I write about politics and public policy for a living. To do that well, you have to have a fair amount of background knowledge, of everything from how Congressional committees work, to various court precedents, to what it means when a rating agency downgrades Greek debt. And if you don’t know something, you have to be able to dig in and learn it quick if you’re going to write intelligently about it. What you really need is some kind of superpower that lets you dive into a subject and learn everything there is to know about it, and then not forget it.
I got lucky in that I have that, in that I have Asperger’s Syndrome. When parents hear that their kids have Asperger’s, or are otherwise on the autism spectrum, this aspect often gets spun as a negative, that it means your child will be this weird obsessive who memorizes facts about trains. But it turns out that being able to absorb and process information quickly and diligently is a highly marketable skill. Transit companies need people who know a ton about trains. Museums need people who know a ton about art. And some places, like academic department or, in my case, newspapers and magazines need people who know a ton, full stop.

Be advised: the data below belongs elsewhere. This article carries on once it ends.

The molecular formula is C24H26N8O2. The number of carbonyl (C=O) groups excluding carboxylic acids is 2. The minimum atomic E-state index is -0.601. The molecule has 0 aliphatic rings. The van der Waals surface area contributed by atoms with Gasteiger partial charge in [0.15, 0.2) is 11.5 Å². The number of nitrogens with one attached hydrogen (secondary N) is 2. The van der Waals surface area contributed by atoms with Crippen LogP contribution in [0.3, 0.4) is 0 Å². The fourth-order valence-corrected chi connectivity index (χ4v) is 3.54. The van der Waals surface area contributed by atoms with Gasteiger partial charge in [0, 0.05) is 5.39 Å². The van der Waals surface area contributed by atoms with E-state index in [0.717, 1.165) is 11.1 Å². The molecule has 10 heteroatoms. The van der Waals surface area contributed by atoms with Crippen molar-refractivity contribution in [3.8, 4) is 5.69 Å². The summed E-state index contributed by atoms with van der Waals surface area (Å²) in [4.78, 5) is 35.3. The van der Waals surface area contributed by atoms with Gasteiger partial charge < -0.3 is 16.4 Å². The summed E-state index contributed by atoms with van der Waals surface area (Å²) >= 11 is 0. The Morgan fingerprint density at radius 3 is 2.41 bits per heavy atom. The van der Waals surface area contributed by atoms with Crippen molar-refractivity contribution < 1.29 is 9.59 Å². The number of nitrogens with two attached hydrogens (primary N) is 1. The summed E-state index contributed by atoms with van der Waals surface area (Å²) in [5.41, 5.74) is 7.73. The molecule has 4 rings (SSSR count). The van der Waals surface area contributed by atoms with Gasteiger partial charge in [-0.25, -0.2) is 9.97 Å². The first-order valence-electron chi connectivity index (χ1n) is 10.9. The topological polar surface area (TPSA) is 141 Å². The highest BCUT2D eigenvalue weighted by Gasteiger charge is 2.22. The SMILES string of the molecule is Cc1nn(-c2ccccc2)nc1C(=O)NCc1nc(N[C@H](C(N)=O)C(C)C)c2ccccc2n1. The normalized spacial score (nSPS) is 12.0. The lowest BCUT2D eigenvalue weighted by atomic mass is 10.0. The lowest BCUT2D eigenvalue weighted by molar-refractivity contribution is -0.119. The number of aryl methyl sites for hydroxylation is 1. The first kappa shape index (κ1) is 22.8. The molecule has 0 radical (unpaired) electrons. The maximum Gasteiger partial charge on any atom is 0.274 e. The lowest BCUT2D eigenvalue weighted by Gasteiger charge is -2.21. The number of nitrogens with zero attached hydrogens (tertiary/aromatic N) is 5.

And the best part is that, at least for me, Asperger’s means that work like that is incredibly fun. I remember, in my first magazine internship, having a slight epiphany one day that people get paid to do this. I had spent the summer reading and writing about politics the same way I had been before the job, just for my own amusement. But here I was, doing what I do anyway, in a context where that’s considered work. It was too good to be true, and without Asperger’s it would have been utter drudgery.
I don’t mean to make light of the real hardships that being on the spectrum means living with. I got bullied a lot growing up. It took a long time to be comfortable in normal social situations, and they still stress me out from time to time. But I wouldn’t give it up for anything. Not having Asperger’s would mean not being me.